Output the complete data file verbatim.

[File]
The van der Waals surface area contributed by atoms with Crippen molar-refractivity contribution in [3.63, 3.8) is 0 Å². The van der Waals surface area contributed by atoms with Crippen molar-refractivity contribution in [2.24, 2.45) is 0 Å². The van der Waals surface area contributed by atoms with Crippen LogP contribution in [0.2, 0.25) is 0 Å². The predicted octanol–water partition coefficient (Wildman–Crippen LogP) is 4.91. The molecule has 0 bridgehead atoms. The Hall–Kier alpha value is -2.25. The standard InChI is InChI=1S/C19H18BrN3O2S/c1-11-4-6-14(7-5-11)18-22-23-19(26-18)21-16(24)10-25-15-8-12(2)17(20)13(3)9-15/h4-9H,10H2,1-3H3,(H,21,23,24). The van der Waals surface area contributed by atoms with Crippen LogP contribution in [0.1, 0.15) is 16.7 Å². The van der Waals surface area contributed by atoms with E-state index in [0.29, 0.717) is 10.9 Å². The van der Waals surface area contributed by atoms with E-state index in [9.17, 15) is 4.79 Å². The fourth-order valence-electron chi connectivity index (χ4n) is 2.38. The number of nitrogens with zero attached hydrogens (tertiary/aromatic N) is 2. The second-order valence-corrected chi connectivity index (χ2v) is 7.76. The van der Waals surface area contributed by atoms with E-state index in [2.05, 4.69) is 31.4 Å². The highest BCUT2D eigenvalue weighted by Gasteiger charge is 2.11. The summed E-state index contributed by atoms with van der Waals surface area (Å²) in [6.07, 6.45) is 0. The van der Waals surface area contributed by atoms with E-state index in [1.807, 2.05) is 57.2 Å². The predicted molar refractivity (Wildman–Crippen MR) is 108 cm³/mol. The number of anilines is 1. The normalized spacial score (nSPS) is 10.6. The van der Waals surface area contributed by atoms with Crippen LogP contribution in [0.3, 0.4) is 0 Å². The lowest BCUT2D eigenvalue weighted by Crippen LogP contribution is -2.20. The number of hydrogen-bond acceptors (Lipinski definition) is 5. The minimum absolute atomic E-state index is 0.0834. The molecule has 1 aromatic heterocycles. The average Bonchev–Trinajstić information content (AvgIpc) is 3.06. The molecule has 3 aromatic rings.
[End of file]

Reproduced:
The van der Waals surface area contributed by atoms with Crippen molar-refractivity contribution in [3.63, 3.8) is 0 Å². The van der Waals surface area contributed by atoms with Crippen molar-refractivity contribution in [2.24, 2.45) is 0 Å². The van der Waals surface area contributed by atoms with Crippen LogP contribution in [0.2, 0.25) is 0 Å². The predicted octanol–water partition coefficient (Wildman–Crippen LogP) is 4.91. The molecule has 0 bridgehead atoms. The Hall–Kier alpha value is -2.25. The standard InChI is InChI=1S/C19H18BrN3O2S/c1-11-4-6-14(7-5-11)18-22-23-19(26-18)21-16(24)10-25-15-8-12(2)17(20)13(3)9-15/h4-9H,10H2,1-3H3,(H,21,23,24). The van der Waals surface area contributed by atoms with Crippen LogP contribution in [0.1, 0.15) is 16.7 Å². The van der Waals surface area contributed by atoms with E-state index in [0.29, 0.717) is 10.9 Å². The van der Waals surface area contributed by atoms with E-state index in [9.17, 15) is 4.79 Å². The fourth-order valence-electron chi connectivity index (χ4n) is 2.38. The number of nitrogens with zero attached hydrogens (tertiary/aromatic N) is 2. The second-order valence-corrected chi connectivity index (χ2v) is 7.76. The van der Waals surface area contributed by atoms with E-state index in [2.05, 4.69) is 31.4 Å². The highest BCUT2D eigenvalue weighted by Gasteiger charge is 2.11. The summed E-state index contributed by atoms with van der Waals surface area (Å²) in [6.07, 6.45) is 0. The van der Waals surface area contributed by atoms with E-state index in [1.807, 2.05) is 57.2 Å². The predicted molar refractivity (Wildman–Crippen MR) is 108 cm³/mol. The number of anilines is 1. The normalized spacial score (nSPS) is 10.6. The van der Waals surface area contributed by atoms with Crippen LogP contribution in [0.3, 0.4) is 0 Å². The lowest BCUT2D eigenvalue weighted by Crippen LogP contribution is -2.20. The number of hydrogen-bond acceptors (Lipinski definition) is 5. The minimum absolute atomic E-state index is 0.0834. The molecule has 1 aromatic heterocycles. The average Bonchev–Trinajstić information content (AvgIpc) is 3.06. The molecule has 3 aromatic rings.